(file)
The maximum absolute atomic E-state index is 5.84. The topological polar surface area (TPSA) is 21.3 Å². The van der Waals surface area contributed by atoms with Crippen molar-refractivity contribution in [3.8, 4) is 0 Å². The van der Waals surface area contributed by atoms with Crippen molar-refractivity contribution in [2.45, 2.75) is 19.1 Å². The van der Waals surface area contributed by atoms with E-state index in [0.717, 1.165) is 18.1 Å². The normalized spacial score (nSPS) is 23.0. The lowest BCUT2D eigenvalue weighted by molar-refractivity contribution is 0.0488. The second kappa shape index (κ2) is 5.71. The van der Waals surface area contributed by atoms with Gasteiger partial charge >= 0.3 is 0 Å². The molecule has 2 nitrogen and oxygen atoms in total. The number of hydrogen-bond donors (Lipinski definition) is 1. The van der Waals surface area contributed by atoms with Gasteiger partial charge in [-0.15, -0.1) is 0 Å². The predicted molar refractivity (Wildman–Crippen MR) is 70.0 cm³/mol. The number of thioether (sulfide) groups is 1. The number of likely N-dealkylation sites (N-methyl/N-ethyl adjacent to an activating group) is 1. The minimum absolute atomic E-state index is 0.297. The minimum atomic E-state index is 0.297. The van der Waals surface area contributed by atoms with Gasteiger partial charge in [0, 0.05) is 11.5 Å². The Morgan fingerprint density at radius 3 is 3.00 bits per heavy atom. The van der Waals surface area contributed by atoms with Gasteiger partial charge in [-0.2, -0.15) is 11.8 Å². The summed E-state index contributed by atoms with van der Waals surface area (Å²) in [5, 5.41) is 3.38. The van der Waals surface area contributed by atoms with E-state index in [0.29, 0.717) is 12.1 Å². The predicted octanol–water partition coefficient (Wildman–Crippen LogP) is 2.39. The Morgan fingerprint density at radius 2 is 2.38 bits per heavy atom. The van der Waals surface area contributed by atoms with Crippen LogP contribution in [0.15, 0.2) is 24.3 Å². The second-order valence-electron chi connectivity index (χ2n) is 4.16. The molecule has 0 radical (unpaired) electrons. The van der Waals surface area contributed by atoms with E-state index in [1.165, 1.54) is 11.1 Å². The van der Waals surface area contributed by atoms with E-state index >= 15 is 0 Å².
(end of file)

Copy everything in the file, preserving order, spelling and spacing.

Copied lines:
The maximum absolute atomic E-state index is 5.84. The topological polar surface area (TPSA) is 21.3 Å². The van der Waals surface area contributed by atoms with Crippen molar-refractivity contribution in [3.8, 4) is 0 Å². The van der Waals surface area contributed by atoms with Crippen molar-refractivity contribution in [2.45, 2.75) is 19.1 Å². The van der Waals surface area contributed by atoms with E-state index in [0.717, 1.165) is 18.1 Å². The normalized spacial score (nSPS) is 23.0. The lowest BCUT2D eigenvalue weighted by molar-refractivity contribution is 0.0488. The second kappa shape index (κ2) is 5.71. The van der Waals surface area contributed by atoms with Gasteiger partial charge >= 0.3 is 0 Å². The molecule has 2 nitrogen and oxygen atoms in total. The number of hydrogen-bond donors (Lipinski definition) is 1. The van der Waals surface area contributed by atoms with Gasteiger partial charge in [-0.15, -0.1) is 0 Å². The predicted molar refractivity (Wildman–Crippen MR) is 70.0 cm³/mol. The number of thioether (sulfide) groups is 1. The number of likely N-dealkylation sites (N-methyl/N-ethyl adjacent to an activating group) is 1. The minimum absolute atomic E-state index is 0.297. The minimum atomic E-state index is 0.297. The van der Waals surface area contributed by atoms with Gasteiger partial charge in [0, 0.05) is 11.5 Å². The Morgan fingerprint density at radius 3 is 3.00 bits per heavy atom. The van der Waals surface area contributed by atoms with Gasteiger partial charge in [-0.2, -0.15) is 11.8 Å². The summed E-state index contributed by atoms with van der Waals surface area (Å²) in [5, 5.41) is 3.38. The van der Waals surface area contributed by atoms with E-state index in [0.29, 0.717) is 12.1 Å². The predicted octanol–water partition coefficient (Wildman–Crippen LogP) is 2.39. The Morgan fingerprint density at radius 2 is 2.38 bits per heavy atom. The van der Waals surface area contributed by atoms with Crippen LogP contribution in [0.15, 0.2) is 24.3 Å². The second-order valence-electron chi connectivity index (χ2n) is 4.16. The molecule has 0 radical (unpaired) electrons. The van der Waals surface area contributed by atoms with E-state index in [1.165, 1.54) is 11.1 Å². The van der Waals surface area contributed by atoms with E-state index >= 15 is 0 Å².